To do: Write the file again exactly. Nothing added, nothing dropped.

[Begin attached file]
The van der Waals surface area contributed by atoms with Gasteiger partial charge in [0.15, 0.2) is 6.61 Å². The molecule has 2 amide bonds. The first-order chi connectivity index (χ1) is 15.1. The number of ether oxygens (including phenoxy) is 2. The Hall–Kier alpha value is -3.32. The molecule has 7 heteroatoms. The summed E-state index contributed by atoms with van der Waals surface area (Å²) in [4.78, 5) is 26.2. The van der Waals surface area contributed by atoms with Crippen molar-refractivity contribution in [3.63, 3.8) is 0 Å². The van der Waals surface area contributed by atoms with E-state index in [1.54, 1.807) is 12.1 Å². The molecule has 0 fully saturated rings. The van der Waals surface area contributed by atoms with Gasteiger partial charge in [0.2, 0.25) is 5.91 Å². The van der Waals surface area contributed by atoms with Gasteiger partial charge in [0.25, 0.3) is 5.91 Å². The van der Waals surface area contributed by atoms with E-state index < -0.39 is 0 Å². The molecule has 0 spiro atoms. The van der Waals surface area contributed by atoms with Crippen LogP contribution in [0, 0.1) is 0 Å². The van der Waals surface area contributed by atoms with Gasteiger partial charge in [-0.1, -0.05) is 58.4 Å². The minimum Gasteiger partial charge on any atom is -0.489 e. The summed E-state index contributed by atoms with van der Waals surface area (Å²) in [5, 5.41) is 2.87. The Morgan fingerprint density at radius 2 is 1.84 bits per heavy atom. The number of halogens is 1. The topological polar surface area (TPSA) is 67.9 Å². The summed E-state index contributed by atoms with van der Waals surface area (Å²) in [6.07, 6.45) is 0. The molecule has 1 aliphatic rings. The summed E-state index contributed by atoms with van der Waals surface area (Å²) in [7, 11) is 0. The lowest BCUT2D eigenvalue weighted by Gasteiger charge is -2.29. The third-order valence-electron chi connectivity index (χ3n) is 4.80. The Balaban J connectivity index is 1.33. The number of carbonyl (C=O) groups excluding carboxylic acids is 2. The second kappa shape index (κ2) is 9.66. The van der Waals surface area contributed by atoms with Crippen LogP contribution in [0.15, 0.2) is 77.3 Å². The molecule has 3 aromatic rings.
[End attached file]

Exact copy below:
The van der Waals surface area contributed by atoms with Gasteiger partial charge in [0.15, 0.2) is 6.61 Å². The molecule has 2 amide bonds. The first-order chi connectivity index (χ1) is 15.1. The number of ether oxygens (including phenoxy) is 2. The Hall–Kier alpha value is -3.32. The molecule has 7 heteroatoms. The summed E-state index contributed by atoms with van der Waals surface area (Å²) in [4.78, 5) is 26.2. The van der Waals surface area contributed by atoms with Crippen molar-refractivity contribution in [3.63, 3.8) is 0 Å². The van der Waals surface area contributed by atoms with E-state index in [1.54, 1.807) is 12.1 Å². The molecule has 0 fully saturated rings. The van der Waals surface area contributed by atoms with Gasteiger partial charge in [0.2, 0.25) is 5.91 Å². The van der Waals surface area contributed by atoms with Gasteiger partial charge in [0.25, 0.3) is 5.91 Å². The van der Waals surface area contributed by atoms with E-state index < -0.39 is 0 Å². The molecule has 0 spiro atoms. The van der Waals surface area contributed by atoms with Crippen LogP contribution in [0, 0.1) is 0 Å². The van der Waals surface area contributed by atoms with Gasteiger partial charge in [-0.1, -0.05) is 58.4 Å². The minimum Gasteiger partial charge on any atom is -0.489 e. The summed E-state index contributed by atoms with van der Waals surface area (Å²) in [5, 5.41) is 2.87. The Morgan fingerprint density at radius 2 is 1.84 bits per heavy atom. The number of halogens is 1. The topological polar surface area (TPSA) is 67.9 Å². The summed E-state index contributed by atoms with van der Waals surface area (Å²) in [6.07, 6.45) is 0. The molecule has 1 aliphatic rings. The summed E-state index contributed by atoms with van der Waals surface area (Å²) in [7, 11) is 0. The lowest BCUT2D eigenvalue weighted by Gasteiger charge is -2.29. The third-order valence-electron chi connectivity index (χ3n) is 4.80. The Balaban J connectivity index is 1.33. The number of carbonyl (C=O) groups excluding carboxylic acids is 2. The second kappa shape index (κ2) is 9.66. The van der Waals surface area contributed by atoms with Crippen LogP contribution in [0.15, 0.2) is 77.3 Å². The molecule has 3 aromatic rings.